I have been currently building a custom widget in WordPress based on the text widget as a starting point. It seems that within the function __construct part of the widget, the class name is a hard coded string.

I would like to make this hard coded string more dynamic by calling a separate file which has a bunch of if else statements that get chosen depending on the select option chosen by the user. This would clearly change the class on the widget front end to allow for different styling.

parent::__construct('one_in_four_widget', __('LCPS Custom Widget'), $widget_ops, $control_ops);

I tried replacing the hard coded string with an include file

parent::__construct(include( get_template_directory_uri() . '/views/one-in-four-admin.php' ), __('LCPS Custom Widget'), $widget_ops, $control_ops);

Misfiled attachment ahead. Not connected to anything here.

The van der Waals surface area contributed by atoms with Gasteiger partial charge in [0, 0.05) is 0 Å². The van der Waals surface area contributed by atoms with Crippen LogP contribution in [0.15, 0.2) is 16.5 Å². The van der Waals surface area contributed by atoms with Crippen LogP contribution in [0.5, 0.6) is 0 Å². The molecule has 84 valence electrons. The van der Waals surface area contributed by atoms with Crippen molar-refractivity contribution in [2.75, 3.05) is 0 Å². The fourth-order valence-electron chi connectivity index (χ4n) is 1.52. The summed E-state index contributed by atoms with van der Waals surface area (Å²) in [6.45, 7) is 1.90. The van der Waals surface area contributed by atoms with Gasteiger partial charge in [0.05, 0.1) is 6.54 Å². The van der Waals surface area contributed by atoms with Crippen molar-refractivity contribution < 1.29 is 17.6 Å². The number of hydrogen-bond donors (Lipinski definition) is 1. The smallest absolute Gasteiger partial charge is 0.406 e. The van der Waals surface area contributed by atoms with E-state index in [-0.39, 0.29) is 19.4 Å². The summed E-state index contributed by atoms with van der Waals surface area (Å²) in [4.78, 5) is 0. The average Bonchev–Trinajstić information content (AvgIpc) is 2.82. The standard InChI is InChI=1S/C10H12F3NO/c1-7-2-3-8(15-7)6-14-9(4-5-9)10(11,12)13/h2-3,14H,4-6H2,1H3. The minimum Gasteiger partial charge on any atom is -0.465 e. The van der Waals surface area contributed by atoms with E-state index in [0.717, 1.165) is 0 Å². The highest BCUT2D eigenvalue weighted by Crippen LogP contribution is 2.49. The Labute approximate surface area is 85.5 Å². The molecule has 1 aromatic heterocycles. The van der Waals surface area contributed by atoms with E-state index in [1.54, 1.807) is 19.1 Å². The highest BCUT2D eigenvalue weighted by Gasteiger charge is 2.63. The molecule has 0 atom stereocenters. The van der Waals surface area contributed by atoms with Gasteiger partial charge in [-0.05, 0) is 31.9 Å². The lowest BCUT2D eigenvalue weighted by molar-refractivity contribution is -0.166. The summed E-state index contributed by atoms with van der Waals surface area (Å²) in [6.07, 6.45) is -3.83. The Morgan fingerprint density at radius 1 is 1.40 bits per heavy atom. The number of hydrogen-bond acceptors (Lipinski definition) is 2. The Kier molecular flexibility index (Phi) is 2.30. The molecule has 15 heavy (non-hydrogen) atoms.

However this seems to break the admin area with numerous warnings eg

Warning: include() [function.include]: http:// wrapper is disabled in the server configuration by allow_url_include=0 in /Users/jonbeech/Sites/lancscps 2nd site/lancscps.dev/wp-content/themes/lancscpstheme/functions/one-in-four-widget.php on line 33

Any thoughts would be appreciated? Is it a case of my syntax being incorrect?

  • The class name within the constructor is not exposed on the front-end. You can add whatever classes you like to the widget from within the 'widget' function.
    – vancoder
    Commented May 7, 2013 at 18:55

1 Answer 1


Your problem is due to your trying to include a file over the http protocol. That kind of include is disabled on your server-- hence the message saying pretty much just that.

Use get_template_directory instead, which will give you a filesystem path.

If that does not solve it, post your code in more context. Disjointed like that, it is near impossible to test anything.


Your Answer

By clicking “Post Your Answer”, you agree to our terms of service and acknowledge you have read our privacy policy.

Not the answer you're looking for? Browse other questions tagged or ask your own question.